Perhaps even more obvious is the work of Cashmere Cat. While his whole discography has consisted of building up to classically masculine drops and releasing into unexpectedly cute flurries of literal bells and whistles, Princess Catgirl is, predictably, the project that feels the most trans-friendly. The advertising campaign for the album consisted partially of images like this one, constructing the eponymous Princess Catgirl as a real being, one that exists despite everyone insisting otherwise. Of course, Catgirl is animated and transgender people are flesh and blood, but the desire to exist in a world that doesn’t accept you connects with me. Tracks like “WATERGIRL” and “EMOTIONS” use impossibly high-pitched (read: feminine) vocals to say simple things like “what a girl wants, what a girl needs” (a Christina Aguilera sample) and “emotions, emotions, but you’re my emote.” 19 minutes later, the whole album is finished, a perfectly timed rush of sparkling energy to help you cope with your phorias (dys and eu) when you don’t have the chance to deal with it for real.

When you have the chance to explore your feelings a little more, Art Angels is an exercise in euphoria if I’ve ever heard one. Moving on from the dreamy night of Visions, Angels is the sun shining right in your face. It’s how it feels to confront and feel proud of who you are. The first half is complicated, going back and forth between explosions of emotion (“Scream,” “Kill V. Maim”) and healing solutions (“California,” “Belly of the Beat”), just like the uncertain and often confusing mess that gender exploration initially presents. Starting with the title track, it’s followed up by some of the most radiant pop songs this side of Mariah Carey’s peak (a self-confessed inspiration for Grimes, and a LGBT+ icon in her own right), the feeling of confidence and certainty, understanding converted into audio. From “I think I love you” to “every morning, there are mountains to climb taking all my time” to “there is harmony in everything, it’s a butterfly whose wings span the world, so fly away,” these lyrics feel simultaneously joyful and aware of the pain. It’s the reason this album is different than music by, say, Björk, another art pop artist. As Nick James Scavo notes in their review for Tinymixtapes, most art pop is painted with an otherworldly brush, with notes of sci-fi or historical fiction. Unlike Björk, or even Boucher’s work before or after this, Angels is not escapist. There’s room for escapism in the trans experience, of course, with plenty of it listed in this article alone. But Angels feels grounded in “REALiTi,” perhaps a better version of reality, but a potential one. One where trans euphoria is not only possible, but inevitable.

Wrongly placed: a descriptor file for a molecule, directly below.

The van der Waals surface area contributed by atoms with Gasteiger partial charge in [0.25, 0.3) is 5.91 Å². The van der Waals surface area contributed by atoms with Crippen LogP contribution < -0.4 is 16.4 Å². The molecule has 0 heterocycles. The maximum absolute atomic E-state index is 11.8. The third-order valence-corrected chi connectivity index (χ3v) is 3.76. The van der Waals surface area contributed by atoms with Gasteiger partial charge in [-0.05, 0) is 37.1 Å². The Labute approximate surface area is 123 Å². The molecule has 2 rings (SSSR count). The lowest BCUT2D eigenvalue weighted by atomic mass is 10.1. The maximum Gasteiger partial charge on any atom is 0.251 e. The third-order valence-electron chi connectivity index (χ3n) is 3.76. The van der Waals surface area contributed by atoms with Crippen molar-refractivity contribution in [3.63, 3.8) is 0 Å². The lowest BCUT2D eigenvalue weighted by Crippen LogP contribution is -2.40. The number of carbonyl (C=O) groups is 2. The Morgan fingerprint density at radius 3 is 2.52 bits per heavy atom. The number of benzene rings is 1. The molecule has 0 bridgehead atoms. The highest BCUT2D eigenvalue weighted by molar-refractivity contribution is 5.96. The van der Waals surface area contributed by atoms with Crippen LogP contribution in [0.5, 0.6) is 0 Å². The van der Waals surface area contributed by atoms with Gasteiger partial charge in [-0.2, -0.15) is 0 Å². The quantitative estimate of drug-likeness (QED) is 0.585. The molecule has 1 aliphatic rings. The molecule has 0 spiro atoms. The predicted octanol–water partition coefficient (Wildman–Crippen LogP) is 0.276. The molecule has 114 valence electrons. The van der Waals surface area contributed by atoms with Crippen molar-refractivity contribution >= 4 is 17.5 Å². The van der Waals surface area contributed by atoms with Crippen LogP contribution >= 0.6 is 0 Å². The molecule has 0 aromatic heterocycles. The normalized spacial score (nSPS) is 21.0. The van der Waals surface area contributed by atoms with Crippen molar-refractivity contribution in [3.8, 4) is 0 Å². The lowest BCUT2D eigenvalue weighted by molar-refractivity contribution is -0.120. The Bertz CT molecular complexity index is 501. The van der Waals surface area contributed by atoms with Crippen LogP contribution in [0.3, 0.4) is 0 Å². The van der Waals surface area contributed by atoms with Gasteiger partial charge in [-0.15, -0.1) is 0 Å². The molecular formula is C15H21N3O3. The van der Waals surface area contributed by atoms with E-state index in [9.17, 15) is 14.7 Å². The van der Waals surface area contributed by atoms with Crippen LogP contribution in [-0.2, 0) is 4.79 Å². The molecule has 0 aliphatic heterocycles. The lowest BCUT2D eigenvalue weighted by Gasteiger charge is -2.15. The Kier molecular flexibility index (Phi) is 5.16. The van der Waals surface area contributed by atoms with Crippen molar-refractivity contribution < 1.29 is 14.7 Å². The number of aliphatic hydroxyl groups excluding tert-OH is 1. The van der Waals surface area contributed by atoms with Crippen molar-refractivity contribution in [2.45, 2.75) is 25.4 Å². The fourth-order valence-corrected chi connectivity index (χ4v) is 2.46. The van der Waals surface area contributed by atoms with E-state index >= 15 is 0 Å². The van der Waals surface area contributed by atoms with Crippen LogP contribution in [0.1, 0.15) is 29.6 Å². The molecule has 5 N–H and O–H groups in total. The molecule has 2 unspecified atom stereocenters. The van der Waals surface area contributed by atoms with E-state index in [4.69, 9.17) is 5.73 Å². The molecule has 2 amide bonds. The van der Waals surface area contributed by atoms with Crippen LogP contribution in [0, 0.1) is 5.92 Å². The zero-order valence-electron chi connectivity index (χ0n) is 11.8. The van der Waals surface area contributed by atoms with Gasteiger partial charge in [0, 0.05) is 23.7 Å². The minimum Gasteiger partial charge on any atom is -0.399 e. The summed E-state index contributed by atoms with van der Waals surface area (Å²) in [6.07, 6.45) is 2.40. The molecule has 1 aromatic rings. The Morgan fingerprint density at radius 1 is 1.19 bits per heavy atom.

This is not an expansive catalog of all music that feels centered on the trans experience when it clearly isn’t, but a list of examples of this phenomenon as it applies to me. You are welcome to disagree, although there’s not much to disagree with here, since this is just music that I connect with my personal transgender life. I’d be happy to hear your own feelings you connect with music, or what some of these songs, albums, and artists mean to you. Thank you for reading, I hope you can look at music from a different angle the next time you listen.


Sources:
https://www.thewire.co.uk/in-writing/interviews/burial_unedited-transcript

https://www.theguardian.com/music/2015/may/28/jam-city-interview-dream-a-garden-music-place-freaks

https://www.tinymixtapes.com/music-review/grimes-art-angels





Sowing
11.30.20
Since I'm sure it will be asked: this was submitted to me by a user with intent for it to be posted anonymously, hence the generic "staff" designation.

Hope you enjoy it!

Pheromone
11.30.20
nice article sach!

SteakByrnes
11.30.20
Rad writeup, I'm glad music has helped you so much in this respect

Onirium
11.30.20
Nice to see some trans representation

Sniff
11.30.20
cool and personal writeup i like

Pheromone
11.30.20
actually just read through this - really enjoyed n nice change of pace for sput

definitely not sach

BlushfulHippocrene
12.01.20
Beautifully written piece, thank you for writing.

Winesburgohio
12.01.20
i would hereby like to exalt this delicate, considered piece of writing. yours, winesburgohio

normaloctagon
12.02.20
really lovely. thanks for posting this

parksungjoon
12.03.20
really cool writeup

music is the best agreed

wish you the best whoever you are

JohnnyoftheWell
12.03.20
forgot to comment on this, but it was a fabulously read. write more!! thank you :]

JohnnyoftheWell
12.03.20
*fabulous!

porcupinetheater
12.03.20
Not much directly repping trans non-binary, so dose me up on taking guitars and making them fucking sound weird. Whoever wrote this, fucking fantastic